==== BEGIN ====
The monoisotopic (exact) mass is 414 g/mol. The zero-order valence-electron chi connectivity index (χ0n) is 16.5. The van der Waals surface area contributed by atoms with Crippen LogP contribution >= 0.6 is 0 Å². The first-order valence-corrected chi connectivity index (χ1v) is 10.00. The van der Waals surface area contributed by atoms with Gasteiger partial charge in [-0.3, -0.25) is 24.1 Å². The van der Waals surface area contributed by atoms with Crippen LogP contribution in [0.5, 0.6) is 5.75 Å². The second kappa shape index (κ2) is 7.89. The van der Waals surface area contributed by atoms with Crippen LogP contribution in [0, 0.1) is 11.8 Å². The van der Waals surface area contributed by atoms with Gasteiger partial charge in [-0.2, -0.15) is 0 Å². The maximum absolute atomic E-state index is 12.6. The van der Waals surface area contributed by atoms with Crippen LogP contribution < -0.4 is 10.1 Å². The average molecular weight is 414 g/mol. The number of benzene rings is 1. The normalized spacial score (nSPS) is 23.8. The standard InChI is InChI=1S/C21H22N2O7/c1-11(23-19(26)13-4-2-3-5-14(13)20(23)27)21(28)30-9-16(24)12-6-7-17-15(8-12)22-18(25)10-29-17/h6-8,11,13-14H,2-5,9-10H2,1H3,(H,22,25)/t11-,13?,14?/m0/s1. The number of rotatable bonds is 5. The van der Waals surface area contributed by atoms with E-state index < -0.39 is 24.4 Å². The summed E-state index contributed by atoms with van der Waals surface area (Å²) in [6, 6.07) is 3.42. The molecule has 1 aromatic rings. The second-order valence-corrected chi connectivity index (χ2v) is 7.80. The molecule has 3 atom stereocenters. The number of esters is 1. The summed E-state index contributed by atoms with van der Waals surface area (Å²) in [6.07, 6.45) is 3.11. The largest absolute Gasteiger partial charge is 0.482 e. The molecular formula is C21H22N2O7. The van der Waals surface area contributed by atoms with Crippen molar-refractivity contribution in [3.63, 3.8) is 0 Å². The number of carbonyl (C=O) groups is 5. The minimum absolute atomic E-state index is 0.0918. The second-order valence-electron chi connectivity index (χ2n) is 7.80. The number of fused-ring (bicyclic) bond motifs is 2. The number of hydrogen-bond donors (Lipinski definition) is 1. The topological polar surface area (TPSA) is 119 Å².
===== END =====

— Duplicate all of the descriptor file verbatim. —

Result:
The monoisotopic (exact) mass is 414 g/mol. The zero-order valence-electron chi connectivity index (χ0n) is 16.5. The van der Waals surface area contributed by atoms with Crippen LogP contribution >= 0.6 is 0 Å². The first-order valence-corrected chi connectivity index (χ1v) is 10.00. The van der Waals surface area contributed by atoms with Gasteiger partial charge in [-0.3, -0.25) is 24.1 Å². The van der Waals surface area contributed by atoms with Crippen LogP contribution in [0.5, 0.6) is 5.75 Å². The second kappa shape index (κ2) is 7.89. The van der Waals surface area contributed by atoms with Crippen LogP contribution in [0, 0.1) is 11.8 Å². The van der Waals surface area contributed by atoms with Gasteiger partial charge in [-0.2, -0.15) is 0 Å². The maximum absolute atomic E-state index is 12.6. The van der Waals surface area contributed by atoms with Crippen LogP contribution < -0.4 is 10.1 Å². The average molecular weight is 414 g/mol. The number of benzene rings is 1. The normalized spacial score (nSPS) is 23.8. The standard InChI is InChI=1S/C21H22N2O7/c1-11(23-19(26)13-4-2-3-5-14(13)20(23)27)21(28)30-9-16(24)12-6-7-17-15(8-12)22-18(25)10-29-17/h6-8,11,13-14H,2-5,9-10H2,1H3,(H,22,25)/t11-,13?,14?/m0/s1. The number of rotatable bonds is 5. The van der Waals surface area contributed by atoms with E-state index < -0.39 is 24.4 Å². The summed E-state index contributed by atoms with van der Waals surface area (Å²) in [6, 6.07) is 3.42. The molecule has 1 aromatic rings. The second-order valence-corrected chi connectivity index (χ2v) is 7.80. The molecule has 3 atom stereocenters. The number of esters is 1. The summed E-state index contributed by atoms with van der Waals surface area (Å²) in [6.07, 6.45) is 3.11. The largest absolute Gasteiger partial charge is 0.482 e. The molecular formula is C21H22N2O7. The van der Waals surface area contributed by atoms with Crippen molar-refractivity contribution in [3.63, 3.8) is 0 Å². The number of carbonyl (C=O) groups is 5. The minimum absolute atomic E-state index is 0.0918. The second-order valence-electron chi connectivity index (χ2n) is 7.80. The number of fused-ring (bicyclic) bond motifs is 2. The number of hydrogen-bond donors (Lipinski definition) is 1. The topological polar surface area (TPSA) is 119 Å².